On February 6, 1950, Dr. Frank G. Speck passed away at the University Hospital. He had been in failing health for several years, but still insisted on carrying on his research and some of his teaching load. In fact he finally collapsed, a few days before his death, while taking part in Iroquois festivities at Red House, New York.
Dr. Speck should be considered as the founder of anthropology at the University of Pennsylvania. From 1886 until 1899 Dr. Daniel Garrison Brinton had given courses that would today be considered anthropological, in various departments of the University, but these were open only to graduate students. After Brinton’s death in 1899 Stewart Culin gave a few courses in 1900-1902, but the first undergraduate courses under the title of “Anthropology” were given by Dr. George Byron Gordon in 1904-1907. However, the Department of Anthropology was organized under Dr. Speck in 1910, and for forty years he was the senior member, and for most of that time the chairman.
Frank Speck came to this University as Harrison Fellow in Anthropology in 1907 and immediately began to assist Dr. Gordon with the teaching. Receiving his Ph.D. degree here in 1908 he was immediately appointed Instructor and gave some courses in 1908. He was made Assistant Professor in 1911 and Professor in 1925.
From 1907 until 1911 Dr. Speck was intimately associated with the University Museum. All the courses in anthropology were given in the Museum, either in classrooms or in the then lecture room at the end of the west wing, and Speck had his office in the building. He wrote three monographs published in early numbers of the Museum series: “Notes on the Ethnology of the Osage Indians” (Transactions, II, 2, 1907), ”Ethnology of the Yuchi Indians” (Anthropological Publications, I, 1, 1909), and “Ceremonial Songs of the Creek and Yuchi Indians” (id., I, 2, 1911). In the latter year he was on the Museum staff as “Acting Assistant Curator of General Ethnology.”
Born in Brooklyn, New York, November 8, 1881, Speck grew up in Hackensack, New Jersey, and from earliest boyhood was fascinated by the American Indian. This interest was directed into scientific channels when he went to Columbia University and studied under the old master, Franz Boas. Graduating there in 1904 he took his master’s degree the following year and continued for his doctorate, but instead, in 1907, came to Pennsylvania where thenceforth he made his home, living in Swarthmore.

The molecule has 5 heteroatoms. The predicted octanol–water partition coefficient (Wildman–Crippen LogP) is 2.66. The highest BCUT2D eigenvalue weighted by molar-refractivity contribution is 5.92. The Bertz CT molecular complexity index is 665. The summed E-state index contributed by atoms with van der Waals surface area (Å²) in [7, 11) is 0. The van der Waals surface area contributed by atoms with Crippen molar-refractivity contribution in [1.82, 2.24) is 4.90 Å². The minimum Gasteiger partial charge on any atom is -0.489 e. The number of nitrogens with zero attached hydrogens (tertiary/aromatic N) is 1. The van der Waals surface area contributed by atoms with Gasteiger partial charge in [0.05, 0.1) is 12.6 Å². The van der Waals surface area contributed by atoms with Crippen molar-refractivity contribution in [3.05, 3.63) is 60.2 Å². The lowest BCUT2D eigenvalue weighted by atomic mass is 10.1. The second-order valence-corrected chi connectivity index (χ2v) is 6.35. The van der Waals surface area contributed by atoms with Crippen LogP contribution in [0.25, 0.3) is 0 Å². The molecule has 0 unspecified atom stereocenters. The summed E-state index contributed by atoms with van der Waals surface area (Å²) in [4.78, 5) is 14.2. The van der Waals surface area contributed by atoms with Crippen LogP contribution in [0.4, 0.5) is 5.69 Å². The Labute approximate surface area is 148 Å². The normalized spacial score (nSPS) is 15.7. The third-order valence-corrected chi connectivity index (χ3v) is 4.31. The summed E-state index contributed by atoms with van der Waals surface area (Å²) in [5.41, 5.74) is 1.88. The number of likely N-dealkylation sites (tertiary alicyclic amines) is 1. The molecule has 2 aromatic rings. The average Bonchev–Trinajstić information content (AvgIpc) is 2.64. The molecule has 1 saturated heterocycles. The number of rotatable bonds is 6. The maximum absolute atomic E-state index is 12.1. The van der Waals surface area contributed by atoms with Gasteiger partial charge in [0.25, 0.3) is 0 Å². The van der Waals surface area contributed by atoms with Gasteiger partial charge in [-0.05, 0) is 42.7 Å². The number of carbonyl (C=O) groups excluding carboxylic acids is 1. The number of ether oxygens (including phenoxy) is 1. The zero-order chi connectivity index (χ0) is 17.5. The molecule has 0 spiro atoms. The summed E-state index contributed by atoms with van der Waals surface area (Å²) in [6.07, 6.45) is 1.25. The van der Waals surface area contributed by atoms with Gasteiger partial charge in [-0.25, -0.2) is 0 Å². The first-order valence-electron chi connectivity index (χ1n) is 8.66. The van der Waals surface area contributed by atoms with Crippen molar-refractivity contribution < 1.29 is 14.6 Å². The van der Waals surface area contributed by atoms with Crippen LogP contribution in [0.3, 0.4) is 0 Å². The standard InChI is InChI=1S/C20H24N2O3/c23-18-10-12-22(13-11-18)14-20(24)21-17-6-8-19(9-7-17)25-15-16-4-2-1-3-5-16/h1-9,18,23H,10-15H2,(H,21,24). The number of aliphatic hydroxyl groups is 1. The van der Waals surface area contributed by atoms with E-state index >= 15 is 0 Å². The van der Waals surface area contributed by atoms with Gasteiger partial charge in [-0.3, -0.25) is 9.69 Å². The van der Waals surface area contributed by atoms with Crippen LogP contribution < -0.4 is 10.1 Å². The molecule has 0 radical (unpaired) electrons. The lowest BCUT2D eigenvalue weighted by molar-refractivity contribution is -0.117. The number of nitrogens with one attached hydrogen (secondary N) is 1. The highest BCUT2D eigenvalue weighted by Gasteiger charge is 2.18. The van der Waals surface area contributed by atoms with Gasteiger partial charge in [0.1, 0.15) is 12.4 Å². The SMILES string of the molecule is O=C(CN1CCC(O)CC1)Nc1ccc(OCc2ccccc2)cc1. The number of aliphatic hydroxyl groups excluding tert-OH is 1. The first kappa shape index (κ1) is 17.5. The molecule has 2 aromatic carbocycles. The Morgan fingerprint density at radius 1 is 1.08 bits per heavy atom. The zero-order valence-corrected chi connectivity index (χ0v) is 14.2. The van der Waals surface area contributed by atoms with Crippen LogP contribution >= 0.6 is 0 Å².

Dr. Speck was also the founder of the Philadelphia Anthropological Society, which began over forty years ago as an unorganized social group meeting for dinner in a local restaurant; after its reorganization he was President from 1920 to 1922. He was also President of the American Folklore Society the same years, and Vice-president of the American Anthropological Association in 1945. He was for many years, 1921-1938, an Associate Editor of the American Anthropologist, and was a member of the National Research Council in 1925. Since 1923 he was Lecturer in Anthropology at Swarthmore College. He was awarded a star in the biographical directory, American Men of Science, in 1921 as one of the country’s foremost scientists; naturally the number of anthropologists in this group was very small.
He was a prolific writer. In addition to several books, many large monographs in scientific series, and frequent articles in anthropological journals, he was constantly publishing short articles in little-known periodicals. His total bibliography consists of more than three hundred items.
While Speck was well acquainted with world ethnology, it was with the American Indian that he felt a special personal bond, and especially with the Algonkian and Iroquoian groups of the Eastern United States. While he did some research with the southeastern groups, he will be remembered particularly for his work on the eastern Indians, and especially with the remnants of the small disappearing groups; he was probably the recognized authority on these. Every vacation period, short or long, he spent largely with one of these Indian groups. Probably his major single contribution to our knowledge of these people was his studies on the family hunting-territories, calling attention to this quasi-private “ownership” of land.
Frank Speck’s contacts with his students were always on a very personal level, as friends rather than as teacher and scholar; he encouraged them to call him by his first name, to eat a snack with him, and to accompany him on field trips. His large museum-like office on the fourth floor of College Hall always held several students working at their research, or helping Frank with his, or perhaps reading from his voluminous library. He was equally beloved by them and by his colleagues in the Department, most of whom he had himself trained. His place will be difficult to fill at Pennsylvania.
The University Museum is honored to publish the present paper, one of Dr. Speck’s last contributions to the understanding of the people he knew so well.